How Pissed would you be?

Discussion in 'Beyond the Basics' started by nikon90s, Mar 5, 2005.

  1. nikon90s

    nikon90s TPF Noob!

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    Can others edit my Photos:
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    I was "Let Go" from a job a few month ago and picked up a magazine today and there was an ad for the shop. In that ad was three photos that I took, did not ask if they could use them after I was "let go". Now I like that my photos are in a mag, I think it is kind of cool in fact, but I am alittle pissed that they used them with out asking. I still talk to the owners once a month or so and I still am in the same line of work in the same area and we have similar customers so we send business each others way from time to time and I don't want to mess with that. So I don't think I will say anything but how would you feel?
     
  2. danalec99

    danalec99 TPF Noob!

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    Yes, if they mentioned your name OR if you at least got paid. If not, I will gently but firmly convey the message that this is not appreciated. Don't let anyone use you no matter how much millions you make with them.
     
  3. Hertz van Rental

    Hertz van Rental TPF Noob!

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    I agree that it is annoying - but it's something that you have to learn to live with.
    The only real course of action is the legal one but it is expensive, time consuming and, even if you win, you are never any better off.
    I've had it happen to me on quite a few occasions and these days I just laugh.
    The last time was typical. A Government initiative was run a year or two back promoting something or other. Every school, college and library in the UK was sent postcards to give away. The picture on the postcard was one of mine - lifted from a book cover I had done about 6 years previous. So I 'phoned them up.
    'You've used one of my photos without my permission. That's a breach of copyright.'
    'Can you prove it is one of yours?'
    'Certainly. And there are witnesses - the man who posed for the picture for one.'
    'Oh. Well I'm very sorry. We make every effort to find the copyright owner and get their consent but obviously in this case it wasn't possible'.
    'You must have got the image from the book cover - there is no other way. I am credited on the cover and the publishers have my contact details. You couldn't have tried very hard.'
    'I'm not prepared to continue this conversation. You will have to talk to our legal department'.
    The result was a letter saying either sue or go away. In the end I decided it wasn't worth it. If I went to court and won I would be lucky to get my costs back. I still have one of the postcards pinned up on my wall to remind me that the world is full of b*stards who don't give a d*mn about you or your rights.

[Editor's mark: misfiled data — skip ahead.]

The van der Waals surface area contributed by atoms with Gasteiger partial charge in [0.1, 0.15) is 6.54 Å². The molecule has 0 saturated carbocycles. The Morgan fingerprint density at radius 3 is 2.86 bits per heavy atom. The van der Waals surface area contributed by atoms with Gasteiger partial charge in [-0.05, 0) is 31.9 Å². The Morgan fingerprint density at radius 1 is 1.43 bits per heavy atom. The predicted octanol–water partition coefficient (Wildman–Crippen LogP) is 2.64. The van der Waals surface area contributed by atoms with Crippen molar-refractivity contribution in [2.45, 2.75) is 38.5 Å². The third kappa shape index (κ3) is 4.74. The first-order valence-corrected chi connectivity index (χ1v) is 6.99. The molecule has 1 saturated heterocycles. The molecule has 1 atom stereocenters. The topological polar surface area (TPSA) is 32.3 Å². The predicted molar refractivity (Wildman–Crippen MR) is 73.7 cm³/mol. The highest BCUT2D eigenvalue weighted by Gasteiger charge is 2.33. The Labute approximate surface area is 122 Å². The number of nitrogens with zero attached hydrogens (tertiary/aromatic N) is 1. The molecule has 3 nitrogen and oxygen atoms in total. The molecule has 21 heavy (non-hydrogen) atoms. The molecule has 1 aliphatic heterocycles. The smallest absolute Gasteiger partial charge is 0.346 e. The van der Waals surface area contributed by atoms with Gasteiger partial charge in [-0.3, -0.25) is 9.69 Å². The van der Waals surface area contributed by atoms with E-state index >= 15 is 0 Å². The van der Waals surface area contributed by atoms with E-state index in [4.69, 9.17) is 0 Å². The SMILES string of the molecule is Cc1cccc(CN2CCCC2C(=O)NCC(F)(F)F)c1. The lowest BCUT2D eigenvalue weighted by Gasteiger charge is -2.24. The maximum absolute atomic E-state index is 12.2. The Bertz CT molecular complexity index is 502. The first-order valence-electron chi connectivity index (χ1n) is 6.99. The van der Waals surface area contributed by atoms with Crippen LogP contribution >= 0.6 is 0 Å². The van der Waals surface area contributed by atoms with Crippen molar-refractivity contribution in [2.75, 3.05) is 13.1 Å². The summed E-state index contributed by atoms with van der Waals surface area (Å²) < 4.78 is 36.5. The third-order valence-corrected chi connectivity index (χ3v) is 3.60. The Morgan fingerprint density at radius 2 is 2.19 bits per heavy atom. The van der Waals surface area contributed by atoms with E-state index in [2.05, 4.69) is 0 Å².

4. Rogue Monk

    Rogue Monk TPF Noob!

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    In some cases (as in, depending on what kind of business you were/are in), an employment contract can also stipulate ownership over creative materials of employees.

    For instance, I work in an advertising department of an international retail electronics chain. Any ideas or creative material I come up with can be used as they see fit...whether the idea was generated outside of work hours or not AND whether the idea is even remotely related to our ad campaign or not. Luckily, they are really good about ownership rights and I've even seen people get paid for usage rights.

    Personally, I would be upset about not being asked. And I'd voice my opinion about it. But, if they don't take it seriously and you need them for the added income they through your way, you might have to shrug it off as experience.

    Or, if its really good, put it in your portfolio as a joint creative piece. Profit doesn't always take the direct path.
     
  5. Christie Photo

    Christie Photo No longer a newbie, moving up!

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    Yeah.... tough pill to swallow. I'm mostly sure that any image made under the direction of, or under the employ of somebody else belongs to that person. A bit of time will help ease the sting. Funny it wasn't even mentioned to you though.
     
  6. DocFrankenstein

    DocFrankenstein Clinically Insane?

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    One could represent yourself if one was so inclined.

    If it was my work, I would probably go to the "full extent" with "any legal means available".
     
  7. Hertz van Rental

    Hertz van Rental TPF Noob!

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    I know, but I've already been to court four times - one of them was in the high court and took 5 years - and all I've ever managed to do was to break even and get an apology.
    Going to court is not always as straight forward or as easy as it appears. It takes a lot of time and hard work to prepare your case and then you can loose it on a minor technicality.
    Now I just think 'life's too short' and move on.
    Besides, you start to wonder how many other breaches of copyright you have missed. At least as many as you spot, probably more. Who knows? The one's I must have missed haven't affected me one way or another so...

    (I see it as a bit like owning a fruit stall. You have to expect to have a few apples stolen now and then. You can either stand out front with a baseball bat or get on with serving the paying customers.
    That is, of course, just my attitude towards myself. Everyone else will have their own view.)
     

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